Tick Technology On Your Phone
If you’re an iPhone or Android user, and conscious about ticks (which you should be!) then you might want to check out this useful app that’s been released. “What’s My Tick” can be used to identify species of tick, and importantly, let you know if they are the kind harmful to your health. Here’s an article with some more information about this latest development in tick technology.
New app can ID harmful ticks with photo recognition
Just released, the app “What’s My Tick” analyzes photos using a complex code to arrive at a species of tick based on certain physical characteristics. It also offers information about tick-borne diseases and their prevalence in the app user’s location. The app was created by Dann Ladd of Belfast and his nephew, Ryan Bilodeau, who is pursuing studies in computer science at Thomas College in Waterville.
A clever tool to help you identify just what ticks might be lurking in your back yard. Hopefully though, if you’ve got your tick control up to date, you shouldn’t find many that you need to identify. Tick borne diseases can be dangerous, and this piece of technology may just help us stay a little safer.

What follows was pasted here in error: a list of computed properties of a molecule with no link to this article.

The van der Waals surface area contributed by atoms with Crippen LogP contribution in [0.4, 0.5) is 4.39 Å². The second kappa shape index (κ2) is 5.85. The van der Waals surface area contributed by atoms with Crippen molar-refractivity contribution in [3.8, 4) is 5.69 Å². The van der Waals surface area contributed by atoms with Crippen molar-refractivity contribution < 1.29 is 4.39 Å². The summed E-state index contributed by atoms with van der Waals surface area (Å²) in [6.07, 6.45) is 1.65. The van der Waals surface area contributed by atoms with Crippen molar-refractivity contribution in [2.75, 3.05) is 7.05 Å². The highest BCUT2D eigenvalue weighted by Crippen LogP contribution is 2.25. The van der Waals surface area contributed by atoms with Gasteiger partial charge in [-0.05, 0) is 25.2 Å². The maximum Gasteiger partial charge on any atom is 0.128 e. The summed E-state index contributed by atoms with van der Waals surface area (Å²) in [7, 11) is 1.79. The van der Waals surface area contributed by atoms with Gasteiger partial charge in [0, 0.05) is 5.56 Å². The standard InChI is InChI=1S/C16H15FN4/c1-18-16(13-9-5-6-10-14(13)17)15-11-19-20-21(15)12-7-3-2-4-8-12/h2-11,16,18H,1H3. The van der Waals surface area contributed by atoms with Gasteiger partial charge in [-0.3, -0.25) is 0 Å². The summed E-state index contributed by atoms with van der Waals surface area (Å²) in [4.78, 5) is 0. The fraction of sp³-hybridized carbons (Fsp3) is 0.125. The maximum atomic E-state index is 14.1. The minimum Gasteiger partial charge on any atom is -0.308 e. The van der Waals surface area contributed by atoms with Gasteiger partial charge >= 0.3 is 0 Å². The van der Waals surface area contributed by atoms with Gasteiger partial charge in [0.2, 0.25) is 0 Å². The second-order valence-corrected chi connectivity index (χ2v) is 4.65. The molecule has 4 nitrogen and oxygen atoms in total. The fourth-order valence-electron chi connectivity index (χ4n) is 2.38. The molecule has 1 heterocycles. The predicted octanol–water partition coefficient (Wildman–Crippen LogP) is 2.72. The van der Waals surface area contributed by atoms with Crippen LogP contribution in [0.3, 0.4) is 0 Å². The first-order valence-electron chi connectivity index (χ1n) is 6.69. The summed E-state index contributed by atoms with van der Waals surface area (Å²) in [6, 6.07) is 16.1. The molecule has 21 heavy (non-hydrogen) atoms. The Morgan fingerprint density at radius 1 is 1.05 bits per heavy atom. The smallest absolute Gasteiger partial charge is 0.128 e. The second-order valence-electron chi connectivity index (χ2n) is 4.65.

New ‘Tick App’ For Detecting Ticks Now Available On Apple App Store And Google Play Store
A smartphone “Tick App” has been released on App Store and Google Play store amid the increasing cases of Lyme disease, particularly in Wisconsin. Developers from the University of Wisconsin-Madison created the app to serve two purposes. One is for research where scientists could acquire a deeper understanding of how tick behaves, and where they are normally found. Second is to educate people on different kinds of ticks to watch out for, and how to properly address tick bites. If the app achieved its desired number of users, the developers might add other features such as GPS tracking, and push notifications alarming users that they enter areas with high tick population.
Why not become one of the ‘desired number of users’ required, so that this tick technology can develop even further to keep us safe.
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